6 thoughts on “The Health Edge: Popular Dietary Myths

  1. Caroline Collard

    Thank you for yet another very useful podcast. A great reminder for those of us who used to follow a vegan diet because it was thought to be the healthiest way of eating.
    I think that one of the things that still haunts me so to speak is the IGF-1 connection when it comes to eating meat and dairy – even the best 100% grass fed beef and raw dairy. I would be grateful for your point of view on that…tied to the amount of optimal protein which you believe is required to maintain healthy muscle mass.
    Thank you again for all that you do.

  2. Nancy

    Would you comment on what is the best sweetener to use? I think in the last podcast John said that it’s a widespread but incorrect belief that agave is the healthiest choice. I was under that impression because I had read its glycemic index is low. What is the problem with agave and what would you recommend instead? Thanks.

    • Hi Nancy,

      Agave often gets the halo because it has a low glycemic effect. The reason for that is agave’s sweetness is mostly from fructose, as much as 85%. I think of fructose as having a “dose-effect”. For many, more than 25 grams/day can accelerate fatty liver and de novo lipogenesis, perhaps worse in people with pre-existing insulin resistance. I would examine it in the context of your total diet. If you do not get too much fructose e.g. from sugar, HFCS, processed foods, soft drinks, then occasional agave in moderation may be just fine for you. It appears sweeteners like stevia leaf and if tolerated, sugar alcohols like erythritol or xylitol are good alternatives.
      Mark

  3. Kathryn Francis

    Hello-Thank you for your work. I am an RDN working for a local healthcare organization, trying to integrate functional nutrition when and where I can. This particular podcast was timely for me, as I am working on updating curriculum for a wellness program I will be teaching this Spring. I feel you touched on some important points that I would like to elaborate on in my class to help my students navigate the complex world of nutrition in a food environment that does not support health. What would you say is a good resource for some solid facts regarding macronutrient balance in our diet and healthy choices within macronutrient groups. I appreciate your time.

  4. Elisa

    Would it be possible to get references for Jon’s mention of a true Mediterranean diet (versus the popular one so often touted with lots of whole grains and legumes) as well as the salt study Mark mentioned? I am a healthcare professional very interested in delving more deeply on these two subjects.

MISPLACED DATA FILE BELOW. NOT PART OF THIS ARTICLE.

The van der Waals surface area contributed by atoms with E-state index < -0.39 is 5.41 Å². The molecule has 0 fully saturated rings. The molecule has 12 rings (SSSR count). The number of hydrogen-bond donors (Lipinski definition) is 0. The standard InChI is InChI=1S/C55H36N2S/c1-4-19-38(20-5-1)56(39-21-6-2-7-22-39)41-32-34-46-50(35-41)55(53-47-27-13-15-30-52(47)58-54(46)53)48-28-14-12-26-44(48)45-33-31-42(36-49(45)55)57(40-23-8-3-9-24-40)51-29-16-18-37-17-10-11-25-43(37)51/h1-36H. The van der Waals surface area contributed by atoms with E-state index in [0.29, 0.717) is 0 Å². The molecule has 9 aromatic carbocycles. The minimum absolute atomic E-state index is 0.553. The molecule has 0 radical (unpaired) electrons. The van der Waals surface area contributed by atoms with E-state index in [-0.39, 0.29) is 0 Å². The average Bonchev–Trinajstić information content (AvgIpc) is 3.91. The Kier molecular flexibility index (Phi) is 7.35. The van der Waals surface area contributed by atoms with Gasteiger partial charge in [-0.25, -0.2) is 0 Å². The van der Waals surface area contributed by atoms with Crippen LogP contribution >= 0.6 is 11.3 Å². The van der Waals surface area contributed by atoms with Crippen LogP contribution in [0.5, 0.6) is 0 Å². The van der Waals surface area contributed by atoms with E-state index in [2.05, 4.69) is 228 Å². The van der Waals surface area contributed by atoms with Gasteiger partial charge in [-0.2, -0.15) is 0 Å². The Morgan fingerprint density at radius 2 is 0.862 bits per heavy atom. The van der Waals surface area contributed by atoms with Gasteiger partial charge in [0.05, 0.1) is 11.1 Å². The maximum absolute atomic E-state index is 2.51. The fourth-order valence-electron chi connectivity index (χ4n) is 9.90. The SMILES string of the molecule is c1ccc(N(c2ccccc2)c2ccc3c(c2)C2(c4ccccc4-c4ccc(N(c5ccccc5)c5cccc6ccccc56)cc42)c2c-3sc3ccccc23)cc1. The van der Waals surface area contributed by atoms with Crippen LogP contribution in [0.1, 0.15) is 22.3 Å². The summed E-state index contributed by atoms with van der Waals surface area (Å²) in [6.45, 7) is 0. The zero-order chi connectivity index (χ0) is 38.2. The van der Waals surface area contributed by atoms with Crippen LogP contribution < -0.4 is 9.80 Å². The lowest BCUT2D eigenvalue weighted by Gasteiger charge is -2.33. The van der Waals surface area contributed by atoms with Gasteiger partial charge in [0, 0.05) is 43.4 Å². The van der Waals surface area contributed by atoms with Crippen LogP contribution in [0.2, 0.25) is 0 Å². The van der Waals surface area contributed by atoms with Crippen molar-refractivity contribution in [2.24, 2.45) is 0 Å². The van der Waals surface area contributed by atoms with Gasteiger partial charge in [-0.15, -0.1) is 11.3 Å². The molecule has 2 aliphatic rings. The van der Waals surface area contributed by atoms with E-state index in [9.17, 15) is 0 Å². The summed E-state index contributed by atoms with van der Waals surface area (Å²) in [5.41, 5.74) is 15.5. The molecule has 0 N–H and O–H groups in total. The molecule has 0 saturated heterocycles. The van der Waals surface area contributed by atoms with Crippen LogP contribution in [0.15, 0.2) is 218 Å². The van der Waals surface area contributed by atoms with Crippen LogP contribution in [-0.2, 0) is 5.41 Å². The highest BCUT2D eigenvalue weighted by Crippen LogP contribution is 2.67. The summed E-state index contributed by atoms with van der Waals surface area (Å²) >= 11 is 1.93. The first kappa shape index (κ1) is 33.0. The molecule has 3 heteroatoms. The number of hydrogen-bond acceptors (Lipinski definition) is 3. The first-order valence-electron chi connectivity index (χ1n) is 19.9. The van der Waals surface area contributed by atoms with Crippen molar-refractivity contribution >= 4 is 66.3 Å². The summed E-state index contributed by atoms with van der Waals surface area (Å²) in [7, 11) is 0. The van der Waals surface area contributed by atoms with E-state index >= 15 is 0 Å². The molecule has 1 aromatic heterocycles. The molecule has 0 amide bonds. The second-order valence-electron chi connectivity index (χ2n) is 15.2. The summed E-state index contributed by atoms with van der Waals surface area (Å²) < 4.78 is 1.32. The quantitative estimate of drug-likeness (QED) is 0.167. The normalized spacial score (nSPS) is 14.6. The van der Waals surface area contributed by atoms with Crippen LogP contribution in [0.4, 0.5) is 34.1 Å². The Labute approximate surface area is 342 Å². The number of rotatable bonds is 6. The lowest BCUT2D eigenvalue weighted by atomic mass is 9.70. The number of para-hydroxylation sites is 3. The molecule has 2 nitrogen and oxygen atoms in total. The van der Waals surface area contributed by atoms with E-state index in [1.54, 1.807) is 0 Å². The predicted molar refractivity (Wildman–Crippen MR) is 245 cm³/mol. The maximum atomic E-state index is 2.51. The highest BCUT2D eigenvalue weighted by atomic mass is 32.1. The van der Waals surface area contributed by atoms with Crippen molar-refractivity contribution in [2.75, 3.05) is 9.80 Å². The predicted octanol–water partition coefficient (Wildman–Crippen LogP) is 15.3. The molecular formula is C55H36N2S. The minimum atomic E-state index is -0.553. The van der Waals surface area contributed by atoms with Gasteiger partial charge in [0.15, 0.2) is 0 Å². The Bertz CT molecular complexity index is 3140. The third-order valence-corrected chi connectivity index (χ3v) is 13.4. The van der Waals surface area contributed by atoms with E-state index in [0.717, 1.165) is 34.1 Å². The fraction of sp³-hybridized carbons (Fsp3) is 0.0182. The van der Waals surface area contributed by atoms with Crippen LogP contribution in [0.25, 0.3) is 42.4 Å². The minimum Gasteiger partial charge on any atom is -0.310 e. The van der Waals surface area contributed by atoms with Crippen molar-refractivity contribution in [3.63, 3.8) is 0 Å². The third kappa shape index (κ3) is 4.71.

• Hi Elisa,
      Thanks for your inquiry into quite possibly one of the most misrepresented nutritional/dietary models. Most of this is covered in one way or another by writers such as Nina Teicholz, Gary Taubes, Sally Fallon, and Paul Jaminet.
      Here are several references that examined the Mediterranean region prior to WWII and how it compared to the picture that Keys created. It is quite a story!
      Cheers, John

      The statistician Russell H. Smith had this to say about the Seven Countries Study: The word “landmark” has often been used. . . to describe Ancel Keys’ Seven Countries study, commonly cited as proof that the American diet is atherogenic. . . . the dietary assessment methodology was highly inconsistent across cohorts and thoroughly suspect. In addition, careful examination of the death rates and associations between diet and death rates reveal a massive set of inconsistencies and contradictions. . . It is almost inconceivable that the Seven Countries study was performed with such scientific abandon. It is also dumbfounding how the NHLBI/AHA alliance ignored such sloppiness in their many “rave reviews” of the study. . . In summary, the diet-CHD relationship reported for the Seven Countries study cannot be taken seriously by the objective and critical scientist.” Diet, Blood Cholesterol and Coronary Heart Disease: A Critical Review of the Literature, Volume 2, November 1981 pages 4-47 – 4-49
      F Perez-Llamas, et al, “Estimates of food intake and dietary habits in a random sample of adolescents in southeast Spain,” Journal of Human Nutrition and Diet, December 1996 9:(6):463-471
      A Alberti-Fidanza, et al, “Dietary studies on two rural Italian population groups of the Seven Countries Study. 1. Food and nutrient intake at the thirty-first year follow-up in 1991,” European Journal of Clinical Nutrition February 1994 48(2)85-91
      Recipes of All Nations, Wm H. Wise & Co, New York, 1935, pages 779-781
      Thelma Barer-Stein, PhD, You Eat What You Are: People, Culture and Food Traditions, Firefly Books, Willowdale, Ontario, Canada 1999
      Edda Servi Machlin, The Classic Cuisine of Italian Jews, Dodd, Mead and Company, New York, 1981, pages 83-87

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